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Malaysia’s flagship economic programme records rise in investments

29 Apr 2015

KUALA LUMPUR (Apr 29): Malaysia said on Tuesday private investments in its flagship economic development programme rose at a steady 11 percent in 2014, with the country half way to becoming a high-income nation by 2020.

Investment commitments in the private sector rose to 146.1 billion ringgit ($41.11 billion) from 131.7 billion ringgit a year ago, Prime Minister Najib Razak said on Tuesday as he introduced the annual report of the Economic Transformation Programme (ETP).

Total investments in Malaysia grew to 228 billion ringgit last year, the report showed, up from 217 billion ringgit in 2013.

“We are now at the halfway point of Malaysia’s goal of achieving developed nation status by 2020, and I am glad to say that we remain on track,” Najib said in the report.

Public investment in 2014 fell to 81.9 billion ringgit, or 36 percent of total investment, from 40 percent in 2013, an annual report released by the government showed. That is largely in line with the ETP’s objective to reduce government spending and increase the private sector’s role as the main driver of economic growth.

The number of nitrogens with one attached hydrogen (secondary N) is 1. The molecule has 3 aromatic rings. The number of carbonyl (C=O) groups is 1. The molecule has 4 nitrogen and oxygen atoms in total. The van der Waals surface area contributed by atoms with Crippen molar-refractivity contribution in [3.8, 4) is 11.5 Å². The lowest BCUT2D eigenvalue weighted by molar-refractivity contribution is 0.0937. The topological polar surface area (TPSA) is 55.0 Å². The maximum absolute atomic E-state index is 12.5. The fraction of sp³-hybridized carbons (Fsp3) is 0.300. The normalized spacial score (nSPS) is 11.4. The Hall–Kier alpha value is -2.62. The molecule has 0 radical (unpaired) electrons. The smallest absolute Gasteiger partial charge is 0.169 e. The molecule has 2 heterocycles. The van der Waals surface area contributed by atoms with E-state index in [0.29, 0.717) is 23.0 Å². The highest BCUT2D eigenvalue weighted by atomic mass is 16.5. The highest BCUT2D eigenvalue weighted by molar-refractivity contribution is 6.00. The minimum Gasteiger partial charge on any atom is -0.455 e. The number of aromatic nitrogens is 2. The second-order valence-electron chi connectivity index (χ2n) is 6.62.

The ambitious programme was begun in 2010 to address lacklustre private and foreign investment in Malaysia and lift the country to high-income status by 2020. It aims to generate $444 billion in investments and raise annual per-capita income to $15,000.

Gross national income per person in Malaysia climbed to $10,426 in 2014 from $10,106 in 2013, in line with the government’s goal of $15,000 by 2020 or earlier.

Malaysia’s economy grew at its fastest pace in four years, 6.0 percent, in 2014, defying sliding oil and commodities prices with gains in construction and manufacturing.

But analysts say the country, a net energy exporter, may start to feel the effects of weaker global oil prices on its income in the months ahead.

Oil-based revenues dropped to 30 percent of the government’s total revenue in 2014, from 40 percent in 2009, as Malaysia looked to cut its reliance on the commodity.

Out of the 66 billion ringgit of oil revenues, 29 billion came in the form of dividends paid by state-owned oil and gas firm Petronas, the report showed.